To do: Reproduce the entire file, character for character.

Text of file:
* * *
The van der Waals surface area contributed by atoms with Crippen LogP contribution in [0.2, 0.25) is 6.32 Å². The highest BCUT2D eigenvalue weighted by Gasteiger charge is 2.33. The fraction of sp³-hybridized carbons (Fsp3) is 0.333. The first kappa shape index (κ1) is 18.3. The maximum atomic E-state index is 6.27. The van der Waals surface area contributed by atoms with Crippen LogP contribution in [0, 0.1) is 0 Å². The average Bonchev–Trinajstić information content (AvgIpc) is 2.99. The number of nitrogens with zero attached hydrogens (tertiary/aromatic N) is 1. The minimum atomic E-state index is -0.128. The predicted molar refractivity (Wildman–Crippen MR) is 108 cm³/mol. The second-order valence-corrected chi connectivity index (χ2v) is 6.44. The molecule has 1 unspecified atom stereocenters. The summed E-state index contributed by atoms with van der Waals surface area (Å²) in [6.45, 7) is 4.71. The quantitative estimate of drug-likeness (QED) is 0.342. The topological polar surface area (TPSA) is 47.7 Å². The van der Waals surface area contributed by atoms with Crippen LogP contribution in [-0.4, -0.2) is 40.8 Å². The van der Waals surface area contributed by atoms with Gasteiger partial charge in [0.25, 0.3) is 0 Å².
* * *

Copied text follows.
The van der Waals surface area contributed by atoms with Crippen LogP contribution in [0.2, 0.25) is 6.32 Å². The highest BCUT2D eigenvalue weighted by Gasteiger charge is 2.33. The fraction of sp³-hybridized carbons (Fsp3) is 0.333. The first kappa shape index (κ1) is 18.3. The maximum atomic E-state index is 6.27. The van der Waals surface area contributed by atoms with Crippen LogP contribution in [0, 0.1) is 0 Å². The average Bonchev–Trinajstić information content (AvgIpc) is 2.99. The number of nitrogens with zero attached hydrogens (tertiary/aromatic N) is 1. The minimum atomic E-state index is -0.128. The predicted molar refractivity (Wildman–Crippen MR) is 108 cm³/mol. The second-order valence-corrected chi connectivity index (χ2v) is 6.44. The molecule has 1 unspecified atom stereocenters. The summed E-state index contributed by atoms with van der Waals surface area (Å²) in [6.45, 7) is 4.71. The quantitative estimate of drug-likeness (QED) is 0.342. The topological polar surface area (TPSA) is 47.7 Å². The van der Waals surface area contributed by atoms with Crippen LogP contribution in [-0.4, -0.2) is 40.8 Å². The van der Waals surface area contributed by atoms with Gasteiger partial charge in [0.25, 0.3) is 0 Å².